The U.S. Department of Health and Human Services (HHS) Office of Inspector General (IG) has issued a June 21, 2011, report criticizing the Food and Drug Administration’s (FDA’s) imported food recall guidance as “not adequate to ensure the safety of the nation’s food supply because it was not enforceable.” According to the audit, which covered the period from July 1, 2007, through June 30, 2008, “FDA oversaw 40 Class I recalls of imported food products contaminated with pathogens and other harmful substances that can cause serious illnesses.” After reviewing 17 of those recalls, the IG concluded that firms (i) “did not promptly initiate recalls,” (ii) did not submit viable recall strategies, (iii) “did not issue accurate and complete recall communications to their consignees,”, and (iv) “did not submit timely and complete recall status reports.”
The report also faults FDA for the inconsistent application of its own monitoring procedures, including the agency’s failure to conduct firm inspections and complete audit checks, promptly issue notification letters to consignees, and verify the proper disposal of recalled products. The report urges FDA to comply with its own guidance in the future, as well as consider the audit when implementing new strategies under the Food Safety Modernization Act (FSMA), which gives the agency mandatory recall authority.
Meanwhile, FDA has since unveiled “a new strategy to meet the challenges posed by rapidly rising imports” in a special report titled “Pathway to Global Product Safety and Quality.” While praising expanded overseas inspection and cooperation programs as well as FDA’s new powers under FSMA, the report warns that the agency “does not—nor will it—have the resources to adequately keep pace with the pressures of globalization.” For example, notes the report, FSMA directs FDA “to inspect at least 600 foreign food facilities within the next year and double those inspections every year for the next five,” a goal that will be impossible for the agency to meet “without a substantial increase in resources or a complete overhaul in the way it operates.”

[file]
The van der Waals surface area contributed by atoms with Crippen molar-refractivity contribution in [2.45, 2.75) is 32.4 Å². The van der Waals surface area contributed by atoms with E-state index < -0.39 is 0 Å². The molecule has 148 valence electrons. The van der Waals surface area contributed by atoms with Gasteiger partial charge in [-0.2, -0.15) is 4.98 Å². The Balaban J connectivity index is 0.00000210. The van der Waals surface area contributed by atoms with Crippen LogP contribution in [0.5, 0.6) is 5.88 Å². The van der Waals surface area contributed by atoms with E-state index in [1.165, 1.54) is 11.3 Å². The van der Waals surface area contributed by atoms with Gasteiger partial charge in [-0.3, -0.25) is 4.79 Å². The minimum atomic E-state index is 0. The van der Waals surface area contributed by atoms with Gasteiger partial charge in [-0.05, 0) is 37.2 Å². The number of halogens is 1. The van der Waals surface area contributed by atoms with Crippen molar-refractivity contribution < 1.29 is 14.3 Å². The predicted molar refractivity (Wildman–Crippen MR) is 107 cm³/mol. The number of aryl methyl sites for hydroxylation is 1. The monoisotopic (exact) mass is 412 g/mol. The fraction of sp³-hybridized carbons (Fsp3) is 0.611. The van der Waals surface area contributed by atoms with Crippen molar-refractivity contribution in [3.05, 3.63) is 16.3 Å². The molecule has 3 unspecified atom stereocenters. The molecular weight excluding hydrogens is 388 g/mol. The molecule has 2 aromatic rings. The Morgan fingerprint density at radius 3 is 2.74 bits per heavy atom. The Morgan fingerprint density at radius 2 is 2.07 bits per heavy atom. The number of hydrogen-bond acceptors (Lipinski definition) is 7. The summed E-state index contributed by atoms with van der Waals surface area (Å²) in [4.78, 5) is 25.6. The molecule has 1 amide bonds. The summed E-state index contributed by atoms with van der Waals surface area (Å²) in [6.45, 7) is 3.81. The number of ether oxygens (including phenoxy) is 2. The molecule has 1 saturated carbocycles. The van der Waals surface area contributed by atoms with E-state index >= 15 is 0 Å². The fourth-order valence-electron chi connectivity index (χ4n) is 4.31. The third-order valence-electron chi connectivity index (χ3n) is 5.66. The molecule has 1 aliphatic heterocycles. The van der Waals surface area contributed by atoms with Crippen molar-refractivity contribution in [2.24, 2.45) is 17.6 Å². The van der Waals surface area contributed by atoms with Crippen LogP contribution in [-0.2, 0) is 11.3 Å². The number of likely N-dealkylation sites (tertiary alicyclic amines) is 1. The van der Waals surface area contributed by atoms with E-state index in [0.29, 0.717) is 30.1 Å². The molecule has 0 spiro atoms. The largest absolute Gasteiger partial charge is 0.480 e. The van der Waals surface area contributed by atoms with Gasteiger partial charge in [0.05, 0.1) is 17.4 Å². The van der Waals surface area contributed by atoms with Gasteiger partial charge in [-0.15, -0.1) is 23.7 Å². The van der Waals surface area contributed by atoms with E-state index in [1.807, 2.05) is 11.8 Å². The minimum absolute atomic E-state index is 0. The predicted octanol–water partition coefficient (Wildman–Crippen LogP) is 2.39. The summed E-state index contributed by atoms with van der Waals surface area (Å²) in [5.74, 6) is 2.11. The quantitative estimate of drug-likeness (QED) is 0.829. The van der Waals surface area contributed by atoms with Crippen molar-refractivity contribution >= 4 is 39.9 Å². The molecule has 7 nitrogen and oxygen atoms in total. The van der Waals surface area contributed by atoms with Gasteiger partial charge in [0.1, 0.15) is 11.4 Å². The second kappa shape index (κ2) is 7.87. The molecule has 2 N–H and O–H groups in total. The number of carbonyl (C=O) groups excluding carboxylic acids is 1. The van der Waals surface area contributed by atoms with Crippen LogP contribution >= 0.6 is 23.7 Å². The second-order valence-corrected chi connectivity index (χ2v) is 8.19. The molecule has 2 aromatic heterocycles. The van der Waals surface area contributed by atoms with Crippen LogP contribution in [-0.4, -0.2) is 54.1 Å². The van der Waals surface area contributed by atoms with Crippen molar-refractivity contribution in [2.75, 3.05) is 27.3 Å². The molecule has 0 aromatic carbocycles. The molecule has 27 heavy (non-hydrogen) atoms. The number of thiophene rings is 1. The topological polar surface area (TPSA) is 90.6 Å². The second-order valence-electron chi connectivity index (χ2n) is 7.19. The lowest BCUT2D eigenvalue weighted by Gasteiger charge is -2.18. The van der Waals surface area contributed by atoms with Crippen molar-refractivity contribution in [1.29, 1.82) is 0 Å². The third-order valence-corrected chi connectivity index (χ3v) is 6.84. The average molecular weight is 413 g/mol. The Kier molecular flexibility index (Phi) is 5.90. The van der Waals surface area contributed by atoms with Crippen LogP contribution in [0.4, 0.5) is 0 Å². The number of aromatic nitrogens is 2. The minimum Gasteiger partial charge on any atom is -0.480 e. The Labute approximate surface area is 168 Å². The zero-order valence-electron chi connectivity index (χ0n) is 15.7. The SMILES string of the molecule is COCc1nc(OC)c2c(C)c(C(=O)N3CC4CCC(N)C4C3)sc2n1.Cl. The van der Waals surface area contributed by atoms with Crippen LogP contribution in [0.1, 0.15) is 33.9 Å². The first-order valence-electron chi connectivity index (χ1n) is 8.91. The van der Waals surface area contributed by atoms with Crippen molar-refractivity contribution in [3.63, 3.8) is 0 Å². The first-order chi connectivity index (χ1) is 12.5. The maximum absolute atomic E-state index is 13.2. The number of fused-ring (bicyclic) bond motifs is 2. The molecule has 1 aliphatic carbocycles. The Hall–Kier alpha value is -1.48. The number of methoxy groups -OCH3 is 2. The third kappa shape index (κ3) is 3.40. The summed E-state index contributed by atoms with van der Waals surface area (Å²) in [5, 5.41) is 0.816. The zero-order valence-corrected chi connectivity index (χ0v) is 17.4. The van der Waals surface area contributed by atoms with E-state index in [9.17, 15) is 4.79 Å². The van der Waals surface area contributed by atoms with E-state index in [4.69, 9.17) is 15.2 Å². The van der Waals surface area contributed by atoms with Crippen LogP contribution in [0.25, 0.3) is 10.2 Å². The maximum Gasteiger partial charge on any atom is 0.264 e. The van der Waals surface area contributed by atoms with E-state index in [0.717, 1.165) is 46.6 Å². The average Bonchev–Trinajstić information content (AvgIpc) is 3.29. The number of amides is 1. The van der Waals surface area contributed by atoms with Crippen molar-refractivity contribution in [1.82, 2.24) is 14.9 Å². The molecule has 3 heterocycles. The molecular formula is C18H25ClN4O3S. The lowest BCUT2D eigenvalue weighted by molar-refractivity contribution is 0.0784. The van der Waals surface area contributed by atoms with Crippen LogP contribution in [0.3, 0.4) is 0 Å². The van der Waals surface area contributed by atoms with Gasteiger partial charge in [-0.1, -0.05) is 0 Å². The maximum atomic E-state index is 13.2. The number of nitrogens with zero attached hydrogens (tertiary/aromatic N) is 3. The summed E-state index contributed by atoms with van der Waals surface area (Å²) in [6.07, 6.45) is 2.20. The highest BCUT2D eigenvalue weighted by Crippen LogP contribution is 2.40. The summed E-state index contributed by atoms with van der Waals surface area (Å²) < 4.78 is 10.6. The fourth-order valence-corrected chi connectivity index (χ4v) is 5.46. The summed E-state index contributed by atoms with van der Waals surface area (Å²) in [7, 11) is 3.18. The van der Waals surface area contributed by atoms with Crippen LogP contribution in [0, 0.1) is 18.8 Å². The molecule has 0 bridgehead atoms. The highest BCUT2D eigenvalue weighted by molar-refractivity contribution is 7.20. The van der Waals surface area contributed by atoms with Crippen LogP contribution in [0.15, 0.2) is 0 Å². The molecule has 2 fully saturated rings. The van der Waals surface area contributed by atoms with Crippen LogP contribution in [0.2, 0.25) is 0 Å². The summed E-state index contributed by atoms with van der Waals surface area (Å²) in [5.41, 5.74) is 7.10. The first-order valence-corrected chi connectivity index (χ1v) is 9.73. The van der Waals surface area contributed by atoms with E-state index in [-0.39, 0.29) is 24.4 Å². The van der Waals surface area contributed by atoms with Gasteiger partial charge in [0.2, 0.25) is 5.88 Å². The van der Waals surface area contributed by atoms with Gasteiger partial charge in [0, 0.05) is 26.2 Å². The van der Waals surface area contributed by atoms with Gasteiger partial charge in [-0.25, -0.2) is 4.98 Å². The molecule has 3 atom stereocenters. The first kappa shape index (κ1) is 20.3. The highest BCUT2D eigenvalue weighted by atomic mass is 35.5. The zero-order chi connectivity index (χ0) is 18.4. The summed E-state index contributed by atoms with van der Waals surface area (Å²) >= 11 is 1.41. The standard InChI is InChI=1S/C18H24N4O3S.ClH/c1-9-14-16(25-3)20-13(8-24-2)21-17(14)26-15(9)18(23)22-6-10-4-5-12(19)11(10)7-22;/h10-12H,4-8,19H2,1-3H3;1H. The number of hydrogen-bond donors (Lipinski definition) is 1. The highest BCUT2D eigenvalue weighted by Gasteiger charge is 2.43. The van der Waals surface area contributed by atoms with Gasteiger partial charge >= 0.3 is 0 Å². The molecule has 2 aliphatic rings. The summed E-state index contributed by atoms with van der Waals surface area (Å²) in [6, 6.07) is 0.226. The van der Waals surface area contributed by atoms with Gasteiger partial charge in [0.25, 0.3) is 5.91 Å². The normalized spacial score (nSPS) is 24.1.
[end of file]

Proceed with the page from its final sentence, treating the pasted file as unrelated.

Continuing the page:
FDA is proposing transforming itself over the next decade “from a domestic agency operating in a globalized world to a truly global agency fully prepared for a regulatory environment in which product safety and quality know no borders.” This transformation will evidently emphasize “an international operating model that relies on enhanced intelligence, information sharing, data-driven risk analytics, and the smart allocation of resources through partnerships.” To achieve these results, FDA plans to (i) “assemble global coalitions of regulators dedicated to building and strengthening the product safety net around the world”; (ii) “develop a global data information system and network in which regulators worldwide can regularly and proactively share real-time information and resources across markets”; (iii) “expand its capabilities in intelligence gathering and use, with an increased focus on risk analytics and thoroughly modernized IT capabilities”; and (iv) “effectively allocate agency resources based on risk, leveraging the combined efforts of government, industry, and public- and private-sector third parties.”
“FDA regulated imports have quadrupled since 2000,” FDA Commissioner Margaret Hamburg said in a June 20, 2011, news release. “The FDA and our global regulatory partners recognize this new reality and realize we must work proactively and collaboratively to address the challenges we face. The FDA must further collaborate and leverage in order to close the gap between our import levels and our regulatory resources. This report is an important step in ensuring we are able to fulfill our critical public health mission.”